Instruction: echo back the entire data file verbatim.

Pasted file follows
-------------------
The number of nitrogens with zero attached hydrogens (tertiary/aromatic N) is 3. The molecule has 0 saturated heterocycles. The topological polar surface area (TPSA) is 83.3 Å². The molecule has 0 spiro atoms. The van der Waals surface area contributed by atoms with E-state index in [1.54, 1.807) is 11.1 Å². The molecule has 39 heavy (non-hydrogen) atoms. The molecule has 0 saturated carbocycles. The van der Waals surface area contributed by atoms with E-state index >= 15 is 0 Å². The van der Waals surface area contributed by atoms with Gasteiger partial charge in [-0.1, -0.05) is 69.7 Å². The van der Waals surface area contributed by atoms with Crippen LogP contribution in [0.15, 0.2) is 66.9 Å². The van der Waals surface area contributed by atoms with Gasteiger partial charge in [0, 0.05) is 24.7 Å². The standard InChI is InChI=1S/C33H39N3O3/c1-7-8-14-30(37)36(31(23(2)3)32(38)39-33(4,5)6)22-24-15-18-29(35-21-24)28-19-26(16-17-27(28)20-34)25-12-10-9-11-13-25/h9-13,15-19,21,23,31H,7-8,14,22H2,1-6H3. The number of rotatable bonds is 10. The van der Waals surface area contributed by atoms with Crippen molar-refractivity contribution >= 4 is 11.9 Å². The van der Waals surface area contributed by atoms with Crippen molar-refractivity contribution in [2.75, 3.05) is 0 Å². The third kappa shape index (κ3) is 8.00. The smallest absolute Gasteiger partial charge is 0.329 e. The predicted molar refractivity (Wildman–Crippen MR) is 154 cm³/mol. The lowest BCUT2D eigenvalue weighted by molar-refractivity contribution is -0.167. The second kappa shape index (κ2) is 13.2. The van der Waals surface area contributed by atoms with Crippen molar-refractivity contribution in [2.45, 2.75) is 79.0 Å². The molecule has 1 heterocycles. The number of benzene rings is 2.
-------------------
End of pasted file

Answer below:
The number of nitrogens with zero attached hydrogens (tertiary/aromatic N) is 3. The molecule has 0 saturated heterocycles. The topological polar surface area (TPSA) is 83.3 Å². The molecule has 0 spiro atoms. The van der Waals surface area contributed by atoms with E-state index in [1.54, 1.807) is 11.1 Å². The molecule has 39 heavy (non-hydrogen) atoms. The molecule has 0 saturated carbocycles. The van der Waals surface area contributed by atoms with E-state index >= 15 is 0 Å². The van der Waals surface area contributed by atoms with Gasteiger partial charge in [-0.1, -0.05) is 69.7 Å². The van der Waals surface area contributed by atoms with Crippen LogP contribution in [0.15, 0.2) is 66.9 Å². The van der Waals surface area contributed by atoms with Gasteiger partial charge in [0, 0.05) is 24.7 Å². The standard InChI is InChI=1S/C33H39N3O3/c1-7-8-14-30(37)36(31(23(2)3)32(38)39-33(4,5)6)22-24-15-18-29(35-21-24)28-19-26(16-17-27(28)20-34)25-12-10-9-11-13-25/h9-13,15-19,21,23,31H,7-8,14,22H2,1-6H3. The number of rotatable bonds is 10. The van der Waals surface area contributed by atoms with Crippen molar-refractivity contribution >= 4 is 11.9 Å². The van der Waals surface area contributed by atoms with Crippen molar-refractivity contribution in [2.75, 3.05) is 0 Å². The third kappa shape index (κ3) is 8.00. The smallest absolute Gasteiger partial charge is 0.329 e. The predicted molar refractivity (Wildman–Crippen MR) is 154 cm³/mol. The lowest BCUT2D eigenvalue weighted by molar-refractivity contribution is -0.167. The second kappa shape index (κ2) is 13.2. The van der Waals surface area contributed by atoms with Crippen molar-refractivity contribution in [2.45, 2.75) is 79.0 Å². The molecule has 1 heterocycles. The number of benzene rings is 2.